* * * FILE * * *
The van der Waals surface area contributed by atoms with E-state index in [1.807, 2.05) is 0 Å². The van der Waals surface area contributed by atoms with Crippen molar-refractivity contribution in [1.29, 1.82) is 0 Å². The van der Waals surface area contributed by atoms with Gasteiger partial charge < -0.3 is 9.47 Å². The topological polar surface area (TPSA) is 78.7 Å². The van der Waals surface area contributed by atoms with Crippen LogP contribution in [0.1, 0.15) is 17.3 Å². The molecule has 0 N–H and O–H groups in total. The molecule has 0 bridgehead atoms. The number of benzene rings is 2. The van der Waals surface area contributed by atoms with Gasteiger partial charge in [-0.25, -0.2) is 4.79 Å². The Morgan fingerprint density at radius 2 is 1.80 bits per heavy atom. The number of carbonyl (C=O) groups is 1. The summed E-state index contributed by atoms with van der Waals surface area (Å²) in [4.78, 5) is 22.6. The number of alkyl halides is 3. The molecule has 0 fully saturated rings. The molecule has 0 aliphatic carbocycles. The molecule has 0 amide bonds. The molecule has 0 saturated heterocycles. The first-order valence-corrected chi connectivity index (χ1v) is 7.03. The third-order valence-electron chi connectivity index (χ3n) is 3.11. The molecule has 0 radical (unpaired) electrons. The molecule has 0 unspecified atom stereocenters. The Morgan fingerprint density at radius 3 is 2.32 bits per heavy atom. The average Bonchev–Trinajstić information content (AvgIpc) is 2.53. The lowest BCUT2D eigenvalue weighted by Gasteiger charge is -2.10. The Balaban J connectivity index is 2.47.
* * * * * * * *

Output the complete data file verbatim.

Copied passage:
The van der Waals surface area contributed by atoms with E-state index in [1.807, 2.05) is 0 Å². The van der Waals surface area contributed by atoms with Crippen molar-refractivity contribution in [1.29, 1.82) is 0 Å². The van der Waals surface area contributed by atoms with Gasteiger partial charge < -0.3 is 9.47 Å². The topological polar surface area (TPSA) is 78.7 Å². The van der Waals surface area contributed by atoms with Crippen LogP contribution in [0.1, 0.15) is 17.3 Å². The molecule has 0 N–H and O–H groups in total. The molecule has 0 bridgehead atoms. The number of benzene rings is 2. The van der Waals surface area contributed by atoms with Gasteiger partial charge in [-0.25, -0.2) is 4.79 Å². The Morgan fingerprint density at radius 2 is 1.80 bits per heavy atom. The number of carbonyl (C=O) groups is 1. The summed E-state index contributed by atoms with van der Waals surface area (Å²) in [4.78, 5) is 22.6. The number of alkyl halides is 3. The molecule has 0 fully saturated rings. The molecule has 0 aliphatic carbocycles. The molecule has 0 amide bonds. The molecule has 0 saturated heterocycles. The first-order valence-corrected chi connectivity index (χ1v) is 7.03. The third-order valence-electron chi connectivity index (χ3n) is 3.11. The molecule has 0 radical (unpaired) electrons. The molecule has 0 unspecified atom stereocenters. The Morgan fingerprint density at radius 3 is 2.32 bits per heavy atom. The average Bonchev–Trinajstić information content (AvgIpc) is 2.53. The lowest BCUT2D eigenvalue weighted by Gasteiger charge is -2.10. The Balaban J connectivity index is 2.47.